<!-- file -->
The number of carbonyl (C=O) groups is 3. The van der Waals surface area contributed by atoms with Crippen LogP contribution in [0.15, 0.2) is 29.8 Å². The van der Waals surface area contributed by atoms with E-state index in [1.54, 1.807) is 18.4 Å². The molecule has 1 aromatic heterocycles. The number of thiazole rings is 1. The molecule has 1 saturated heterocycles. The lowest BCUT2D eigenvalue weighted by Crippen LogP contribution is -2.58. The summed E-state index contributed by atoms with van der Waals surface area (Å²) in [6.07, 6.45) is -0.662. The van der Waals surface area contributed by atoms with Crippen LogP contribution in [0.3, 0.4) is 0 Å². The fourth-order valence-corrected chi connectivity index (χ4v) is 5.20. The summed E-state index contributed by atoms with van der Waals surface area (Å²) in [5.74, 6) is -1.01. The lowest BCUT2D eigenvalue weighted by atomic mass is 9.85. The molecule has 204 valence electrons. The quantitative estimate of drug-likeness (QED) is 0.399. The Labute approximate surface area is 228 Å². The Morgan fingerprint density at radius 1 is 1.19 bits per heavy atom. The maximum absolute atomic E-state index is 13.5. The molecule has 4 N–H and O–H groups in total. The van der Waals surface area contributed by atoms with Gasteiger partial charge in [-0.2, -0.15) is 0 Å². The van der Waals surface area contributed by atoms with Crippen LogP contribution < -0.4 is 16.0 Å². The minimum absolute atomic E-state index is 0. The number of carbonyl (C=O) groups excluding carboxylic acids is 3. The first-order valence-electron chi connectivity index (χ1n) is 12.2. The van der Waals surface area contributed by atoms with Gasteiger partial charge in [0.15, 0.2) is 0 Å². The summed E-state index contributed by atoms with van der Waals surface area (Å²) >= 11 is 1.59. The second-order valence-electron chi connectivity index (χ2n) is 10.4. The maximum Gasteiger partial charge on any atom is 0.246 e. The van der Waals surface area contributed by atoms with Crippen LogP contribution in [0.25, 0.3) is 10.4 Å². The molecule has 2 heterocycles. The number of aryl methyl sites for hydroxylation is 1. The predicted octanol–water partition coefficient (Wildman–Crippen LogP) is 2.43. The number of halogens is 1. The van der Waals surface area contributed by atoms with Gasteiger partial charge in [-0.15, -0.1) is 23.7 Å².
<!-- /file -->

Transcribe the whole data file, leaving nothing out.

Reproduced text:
The number of carbonyl (C=O) groups is 3. The van der Waals surface area contributed by atoms with Crippen LogP contribution in [0.15, 0.2) is 29.8 Å². The van der Waals surface area contributed by atoms with E-state index in [1.54, 1.807) is 18.4 Å². The molecule has 1 aromatic heterocycles. The number of thiazole rings is 1. The molecule has 1 saturated heterocycles. The lowest BCUT2D eigenvalue weighted by Crippen LogP contribution is -2.58. The summed E-state index contributed by atoms with van der Waals surface area (Å²) in [6.07, 6.45) is -0.662. The van der Waals surface area contributed by atoms with Crippen LogP contribution in [0.3, 0.4) is 0 Å². The fourth-order valence-corrected chi connectivity index (χ4v) is 5.20. The summed E-state index contributed by atoms with van der Waals surface area (Å²) in [5.74, 6) is -1.01. The lowest BCUT2D eigenvalue weighted by atomic mass is 9.85. The molecule has 204 valence electrons. The quantitative estimate of drug-likeness (QED) is 0.399. The Labute approximate surface area is 228 Å². The Morgan fingerprint density at radius 1 is 1.19 bits per heavy atom. The maximum absolute atomic E-state index is 13.5. The molecule has 4 N–H and O–H groups in total. The van der Waals surface area contributed by atoms with Gasteiger partial charge in [-0.2, -0.15) is 0 Å². The van der Waals surface area contributed by atoms with Crippen LogP contribution < -0.4 is 16.0 Å². The minimum absolute atomic E-state index is 0. The number of carbonyl (C=O) groups excluding carboxylic acids is 3. The first-order valence-electron chi connectivity index (χ1n) is 12.2. The van der Waals surface area contributed by atoms with Gasteiger partial charge in [0.15, 0.2) is 0 Å². The summed E-state index contributed by atoms with van der Waals surface area (Å²) >= 11 is 1.59. The second-order valence-electron chi connectivity index (χ2n) is 10.4. The maximum Gasteiger partial charge on any atom is 0.246 e. The van der Waals surface area contributed by atoms with Crippen LogP contribution in [0.25, 0.3) is 10.4 Å². The molecule has 2 heterocycles. The number of aryl methyl sites for hydroxylation is 1. The predicted octanol–water partition coefficient (Wildman–Crippen LogP) is 2.43. The number of halogens is 1. The van der Waals surface area contributed by atoms with Gasteiger partial charge in [-0.15, -0.1) is 23.7 Å².